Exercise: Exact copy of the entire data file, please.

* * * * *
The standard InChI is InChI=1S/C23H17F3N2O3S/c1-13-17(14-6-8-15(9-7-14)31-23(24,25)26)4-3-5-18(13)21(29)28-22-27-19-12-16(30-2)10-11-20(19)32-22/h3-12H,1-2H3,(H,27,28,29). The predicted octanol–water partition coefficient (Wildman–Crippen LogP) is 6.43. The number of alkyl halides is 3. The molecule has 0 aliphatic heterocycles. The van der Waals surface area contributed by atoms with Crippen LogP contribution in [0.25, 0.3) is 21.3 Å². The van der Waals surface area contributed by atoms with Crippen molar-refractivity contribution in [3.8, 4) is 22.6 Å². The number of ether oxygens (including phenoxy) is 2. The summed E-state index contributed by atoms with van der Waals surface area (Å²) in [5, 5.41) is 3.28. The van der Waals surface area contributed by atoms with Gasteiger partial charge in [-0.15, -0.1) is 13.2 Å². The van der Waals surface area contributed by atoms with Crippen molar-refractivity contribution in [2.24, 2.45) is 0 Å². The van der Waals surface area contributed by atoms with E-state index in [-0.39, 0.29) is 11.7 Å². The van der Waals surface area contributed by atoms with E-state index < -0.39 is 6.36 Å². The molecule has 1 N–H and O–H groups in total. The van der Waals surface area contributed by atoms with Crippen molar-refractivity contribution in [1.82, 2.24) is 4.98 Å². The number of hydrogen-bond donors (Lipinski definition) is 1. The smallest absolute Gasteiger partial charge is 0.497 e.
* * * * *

The standard InChI is InChI=1S/C23H17F3N2O3S/c1-13-17(14-6-8-15(9-7-14)31-23(24,25)26)4-3-5-18(13)21(29)28-22-27-19-12-16(30-2)10-11-20(19)32-22/h3-12H,1-2H3,(H,27,28,29). The predicted octanol–water partition coefficient (Wildman–Crippen LogP) is 6.43. The number of alkyl halides is 3. The molecule has 0 aliphatic heterocycles. The van der Waals surface area contributed by atoms with Crippen LogP contribution in [0.25, 0.3) is 21.3 Å². The van der Waals surface area contributed by atoms with Crippen molar-refractivity contribution in [3.8, 4) is 22.6 Å². The number of ether oxygens (including phenoxy) is 2. The summed E-state index contributed by atoms with van der Waals surface area (Å²) in [5, 5.41) is 3.28. The van der Waals surface area contributed by atoms with Gasteiger partial charge in [-0.15, -0.1) is 13.2 Å². The van der Waals surface area contributed by atoms with Crippen molar-refractivity contribution in [2.24, 2.45) is 0 Å². The van der Waals surface area contributed by atoms with E-state index in [-0.39, 0.29) is 11.7 Å². The van der Waals surface area contributed by atoms with E-state index < -0.39 is 6.36 Å². The molecule has 1 N–H and O–H groups in total. The van der Waals surface area contributed by atoms with Crippen molar-refractivity contribution in [1.82, 2.24) is 4.98 Å². The number of hydrogen-bond donors (Lipinski definition) is 1. The smallest absolute Gasteiger partial charge is 0.497 e.